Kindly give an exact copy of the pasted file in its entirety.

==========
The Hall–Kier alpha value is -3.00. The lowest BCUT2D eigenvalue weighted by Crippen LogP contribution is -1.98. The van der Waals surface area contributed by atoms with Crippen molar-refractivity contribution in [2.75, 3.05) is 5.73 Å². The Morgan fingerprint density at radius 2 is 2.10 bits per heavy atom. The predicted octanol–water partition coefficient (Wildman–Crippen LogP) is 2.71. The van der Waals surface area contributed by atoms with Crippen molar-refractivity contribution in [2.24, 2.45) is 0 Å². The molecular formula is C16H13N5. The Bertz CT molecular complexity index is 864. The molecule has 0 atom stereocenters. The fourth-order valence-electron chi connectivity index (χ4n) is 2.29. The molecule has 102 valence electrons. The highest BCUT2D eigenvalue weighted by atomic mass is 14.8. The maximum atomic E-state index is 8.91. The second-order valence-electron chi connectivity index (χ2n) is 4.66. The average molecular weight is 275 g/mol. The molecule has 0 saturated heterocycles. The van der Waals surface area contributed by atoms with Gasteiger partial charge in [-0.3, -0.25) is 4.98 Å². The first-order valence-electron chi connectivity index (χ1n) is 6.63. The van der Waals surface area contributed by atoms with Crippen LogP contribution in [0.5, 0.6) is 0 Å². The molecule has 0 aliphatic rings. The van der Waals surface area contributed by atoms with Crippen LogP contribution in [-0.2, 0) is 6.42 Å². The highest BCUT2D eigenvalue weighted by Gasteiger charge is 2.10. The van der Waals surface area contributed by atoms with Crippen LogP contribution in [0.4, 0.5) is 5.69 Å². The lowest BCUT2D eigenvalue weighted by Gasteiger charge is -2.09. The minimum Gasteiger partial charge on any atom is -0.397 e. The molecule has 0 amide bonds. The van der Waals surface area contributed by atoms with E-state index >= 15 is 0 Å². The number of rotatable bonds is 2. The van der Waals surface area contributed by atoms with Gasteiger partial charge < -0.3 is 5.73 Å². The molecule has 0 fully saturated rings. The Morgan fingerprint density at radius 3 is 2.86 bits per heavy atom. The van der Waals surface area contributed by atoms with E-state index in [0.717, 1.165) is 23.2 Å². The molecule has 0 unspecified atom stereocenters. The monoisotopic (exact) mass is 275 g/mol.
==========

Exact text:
The Hall–Kier alpha value is -3.00. The lowest BCUT2D eigenvalue weighted by Crippen LogP contribution is -1.98. The van der Waals surface area contributed by atoms with Crippen molar-refractivity contribution in [2.75, 3.05) is 5.73 Å². The Morgan fingerprint density at radius 2 is 2.10 bits per heavy atom. The predicted octanol–water partition coefficient (Wildman–Crippen LogP) is 2.71. The van der Waals surface area contributed by atoms with Crippen molar-refractivity contribution in [2.24, 2.45) is 0 Å². The molecular formula is C16H13N5. The Bertz CT molecular complexity index is 864. The molecule has 0 atom stereocenters. The fourth-order valence-electron chi connectivity index (χ4n) is 2.29. The molecule has 102 valence electrons. The highest BCUT2D eigenvalue weighted by atomic mass is 14.8. The maximum atomic E-state index is 8.91. The second-order valence-electron chi connectivity index (χ2n) is 4.66. The average molecular weight is 275 g/mol. The molecule has 0 saturated heterocycles. The van der Waals surface area contributed by atoms with Gasteiger partial charge in [-0.3, -0.25) is 4.98 Å². The first-order valence-electron chi connectivity index (χ1n) is 6.63. The van der Waals surface area contributed by atoms with Crippen LogP contribution in [0.5, 0.6) is 0 Å². The molecule has 0 aliphatic rings. The van der Waals surface area contributed by atoms with Crippen LogP contribution in [-0.2, 0) is 6.42 Å². The highest BCUT2D eigenvalue weighted by Gasteiger charge is 2.10. The van der Waals surface area contributed by atoms with Crippen LogP contribution in [0.4, 0.5) is 5.69 Å². The lowest BCUT2D eigenvalue weighted by Gasteiger charge is -2.09. The minimum Gasteiger partial charge on any atom is -0.397 e. The molecule has 0 amide bonds. The van der Waals surface area contributed by atoms with E-state index >= 15 is 0 Å². The number of rotatable bonds is 2. The van der Waals surface area contributed by atoms with Gasteiger partial charge < -0.3 is 5.73 Å². The molecule has 0 fully saturated rings. The Morgan fingerprint density at radius 3 is 2.86 bits per heavy atom. The van der Waals surface area contributed by atoms with E-state index in [0.717, 1.165) is 23.2 Å². The molecule has 0 unspecified atom stereocenters. The monoisotopic (exact) mass is 275 g/mol.